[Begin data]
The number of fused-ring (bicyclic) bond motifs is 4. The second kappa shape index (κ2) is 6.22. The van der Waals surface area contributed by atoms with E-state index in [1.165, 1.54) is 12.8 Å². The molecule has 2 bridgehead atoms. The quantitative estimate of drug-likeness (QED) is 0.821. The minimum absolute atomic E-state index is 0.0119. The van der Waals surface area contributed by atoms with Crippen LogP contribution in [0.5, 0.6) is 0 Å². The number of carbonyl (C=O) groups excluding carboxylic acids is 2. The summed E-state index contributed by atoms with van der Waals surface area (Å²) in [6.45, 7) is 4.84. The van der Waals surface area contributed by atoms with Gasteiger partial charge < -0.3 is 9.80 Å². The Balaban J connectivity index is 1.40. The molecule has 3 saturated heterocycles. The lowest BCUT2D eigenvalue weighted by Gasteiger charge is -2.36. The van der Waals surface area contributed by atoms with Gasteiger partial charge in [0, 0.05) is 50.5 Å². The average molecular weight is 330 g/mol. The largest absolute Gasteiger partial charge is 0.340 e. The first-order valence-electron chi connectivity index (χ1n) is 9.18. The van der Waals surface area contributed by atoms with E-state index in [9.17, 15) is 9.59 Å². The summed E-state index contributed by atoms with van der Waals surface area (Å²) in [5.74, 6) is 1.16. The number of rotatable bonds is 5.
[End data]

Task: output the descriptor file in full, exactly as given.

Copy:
The number of fused-ring (bicyclic) bond motifs is 4. The second kappa shape index (κ2) is 6.22. The van der Waals surface area contributed by atoms with E-state index in [1.165, 1.54) is 12.8 Å². The molecule has 2 bridgehead atoms. The quantitative estimate of drug-likeness (QED) is 0.821. The minimum absolute atomic E-state index is 0.0119. The van der Waals surface area contributed by atoms with Crippen LogP contribution in [0.5, 0.6) is 0 Å². The number of carbonyl (C=O) groups excluding carboxylic acids is 2. The summed E-state index contributed by atoms with van der Waals surface area (Å²) in [6.45, 7) is 4.84. The van der Waals surface area contributed by atoms with Gasteiger partial charge < -0.3 is 9.80 Å². The Balaban J connectivity index is 1.40. The molecule has 3 saturated heterocycles. The lowest BCUT2D eigenvalue weighted by Gasteiger charge is -2.36. The van der Waals surface area contributed by atoms with Gasteiger partial charge in [0, 0.05) is 50.5 Å². The average molecular weight is 330 g/mol. The largest absolute Gasteiger partial charge is 0.340 e. The first-order valence-electron chi connectivity index (χ1n) is 9.18. The van der Waals surface area contributed by atoms with E-state index in [9.17, 15) is 9.59 Å². The summed E-state index contributed by atoms with van der Waals surface area (Å²) in [5.74, 6) is 1.16. The number of rotatable bonds is 5.